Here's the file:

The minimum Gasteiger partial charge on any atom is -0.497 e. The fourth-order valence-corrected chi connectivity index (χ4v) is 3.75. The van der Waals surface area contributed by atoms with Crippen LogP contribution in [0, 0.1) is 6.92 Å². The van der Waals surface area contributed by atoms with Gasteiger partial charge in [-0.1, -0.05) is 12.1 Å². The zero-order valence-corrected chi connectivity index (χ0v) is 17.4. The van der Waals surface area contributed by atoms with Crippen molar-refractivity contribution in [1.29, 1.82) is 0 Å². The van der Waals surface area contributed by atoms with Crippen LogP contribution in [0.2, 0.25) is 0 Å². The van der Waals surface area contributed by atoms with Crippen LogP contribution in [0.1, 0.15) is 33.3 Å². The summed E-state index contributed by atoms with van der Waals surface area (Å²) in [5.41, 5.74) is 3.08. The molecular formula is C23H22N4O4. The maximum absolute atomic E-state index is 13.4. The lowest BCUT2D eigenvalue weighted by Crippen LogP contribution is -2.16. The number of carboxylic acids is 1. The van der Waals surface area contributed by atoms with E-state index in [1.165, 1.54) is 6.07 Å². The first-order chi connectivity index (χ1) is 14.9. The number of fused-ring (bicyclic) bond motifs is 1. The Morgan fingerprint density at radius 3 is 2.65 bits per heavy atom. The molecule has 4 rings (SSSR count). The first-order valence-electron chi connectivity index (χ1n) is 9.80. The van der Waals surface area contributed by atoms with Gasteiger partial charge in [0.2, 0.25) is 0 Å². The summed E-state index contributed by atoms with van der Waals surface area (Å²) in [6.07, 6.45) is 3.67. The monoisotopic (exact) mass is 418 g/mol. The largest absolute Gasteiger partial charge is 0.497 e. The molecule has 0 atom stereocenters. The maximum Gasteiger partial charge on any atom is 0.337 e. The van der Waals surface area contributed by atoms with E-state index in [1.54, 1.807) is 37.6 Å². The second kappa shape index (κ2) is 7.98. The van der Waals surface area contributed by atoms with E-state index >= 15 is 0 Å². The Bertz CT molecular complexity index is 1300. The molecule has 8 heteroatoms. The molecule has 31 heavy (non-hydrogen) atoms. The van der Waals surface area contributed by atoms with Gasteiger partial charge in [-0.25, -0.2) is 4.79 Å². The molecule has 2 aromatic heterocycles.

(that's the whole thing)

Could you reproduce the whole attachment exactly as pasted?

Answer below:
The minimum Gasteiger partial charge on any atom is -0.497 e. The fourth-order valence-corrected chi connectivity index (χ4v) is 3.75. The van der Waals surface area contributed by atoms with Crippen LogP contribution in [0, 0.1) is 6.92 Å². The van der Waals surface area contributed by atoms with Gasteiger partial charge in [-0.1, -0.05) is 12.1 Å². The zero-order valence-corrected chi connectivity index (χ0v) is 17.4. The van der Waals surface area contributed by atoms with Crippen molar-refractivity contribution in [1.29, 1.82) is 0 Å². The van der Waals surface area contributed by atoms with Crippen LogP contribution in [0.2, 0.25) is 0 Å². The van der Waals surface area contributed by atoms with Crippen LogP contribution in [0.1, 0.15) is 33.3 Å². The summed E-state index contributed by atoms with van der Waals surface area (Å²) in [5.41, 5.74) is 3.08. The molecular formula is C23H22N4O4. The maximum absolute atomic E-state index is 13.4. The lowest BCUT2D eigenvalue weighted by Crippen LogP contribution is -2.16. The number of carboxylic acids is 1. The van der Waals surface area contributed by atoms with E-state index in [1.165, 1.54) is 6.07 Å². The first-order chi connectivity index (χ1) is 14.9. The number of fused-ring (bicyclic) bond motifs is 1. The Morgan fingerprint density at radius 3 is 2.65 bits per heavy atom. The molecule has 4 rings (SSSR count). The first-order valence-electron chi connectivity index (χ1n) is 9.80. The van der Waals surface area contributed by atoms with Gasteiger partial charge in [0.2, 0.25) is 0 Å². The summed E-state index contributed by atoms with van der Waals surface area (Å²) in [6.07, 6.45) is 3.67. The monoisotopic (exact) mass is 418 g/mol. The largest absolute Gasteiger partial charge is 0.497 e. The molecule has 0 atom stereocenters. The maximum Gasteiger partial charge on any atom is 0.337 e. The van der Waals surface area contributed by atoms with E-state index in [1.54, 1.807) is 37.6 Å². The second kappa shape index (κ2) is 7.98. The van der Waals surface area contributed by atoms with E-state index >= 15 is 0 Å². The Bertz CT molecular complexity index is 1300. The molecule has 8 heteroatoms. The molecule has 31 heavy (non-hydrogen) atoms. The van der Waals surface area contributed by atoms with Gasteiger partial charge in [-0.25, -0.2) is 4.79 Å². The molecule has 2 aromatic heterocycles.